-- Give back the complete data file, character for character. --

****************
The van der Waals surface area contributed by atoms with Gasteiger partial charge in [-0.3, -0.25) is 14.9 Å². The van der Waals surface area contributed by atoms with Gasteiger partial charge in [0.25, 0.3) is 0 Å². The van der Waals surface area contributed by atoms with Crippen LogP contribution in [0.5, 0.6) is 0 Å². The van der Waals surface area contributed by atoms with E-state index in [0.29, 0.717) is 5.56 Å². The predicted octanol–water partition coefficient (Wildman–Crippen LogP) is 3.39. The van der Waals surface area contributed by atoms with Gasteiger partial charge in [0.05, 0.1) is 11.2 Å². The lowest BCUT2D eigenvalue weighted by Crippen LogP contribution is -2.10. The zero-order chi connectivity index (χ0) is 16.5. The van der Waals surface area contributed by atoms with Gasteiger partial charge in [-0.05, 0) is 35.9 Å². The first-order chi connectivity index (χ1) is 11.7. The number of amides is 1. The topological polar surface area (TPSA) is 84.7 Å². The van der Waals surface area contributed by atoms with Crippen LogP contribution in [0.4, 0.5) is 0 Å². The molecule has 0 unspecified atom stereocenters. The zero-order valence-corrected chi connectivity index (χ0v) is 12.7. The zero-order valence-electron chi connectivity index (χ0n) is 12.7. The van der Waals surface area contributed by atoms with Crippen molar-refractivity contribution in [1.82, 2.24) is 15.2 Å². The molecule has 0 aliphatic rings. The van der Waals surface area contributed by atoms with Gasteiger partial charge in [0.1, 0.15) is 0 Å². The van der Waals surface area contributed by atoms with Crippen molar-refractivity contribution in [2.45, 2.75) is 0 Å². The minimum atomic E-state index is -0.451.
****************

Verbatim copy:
The van der Waals surface area contributed by atoms with Gasteiger partial charge in [-0.3, -0.25) is 14.9 Å². The van der Waals surface area contributed by atoms with Gasteiger partial charge in [0.25, 0.3) is 0 Å². The van der Waals surface area contributed by atoms with Crippen LogP contribution in [0.5, 0.6) is 0 Å². The van der Waals surface area contributed by atoms with E-state index in [0.29, 0.717) is 5.56 Å². The predicted octanol–water partition coefficient (Wildman–Crippen LogP) is 3.39. The van der Waals surface area contributed by atoms with Gasteiger partial charge in [0.05, 0.1) is 11.2 Å². The lowest BCUT2D eigenvalue weighted by Crippen LogP contribution is -2.10. The zero-order chi connectivity index (χ0) is 16.5. The van der Waals surface area contributed by atoms with Gasteiger partial charge in [-0.05, 0) is 35.9 Å². The first-order chi connectivity index (χ1) is 11.7. The number of amides is 1. The topological polar surface area (TPSA) is 84.7 Å². The van der Waals surface area contributed by atoms with Crippen LogP contribution in [0.4, 0.5) is 0 Å². The molecule has 0 unspecified atom stereocenters. The zero-order valence-corrected chi connectivity index (χ0v) is 12.7. The zero-order valence-electron chi connectivity index (χ0n) is 12.7. The van der Waals surface area contributed by atoms with Crippen molar-refractivity contribution in [1.82, 2.24) is 15.2 Å². The molecule has 0 aliphatic rings. The van der Waals surface area contributed by atoms with Gasteiger partial charge in [0.1, 0.15) is 0 Å². The van der Waals surface area contributed by atoms with Crippen molar-refractivity contribution in [2.45, 2.75) is 0 Å². The minimum atomic E-state index is -0.451.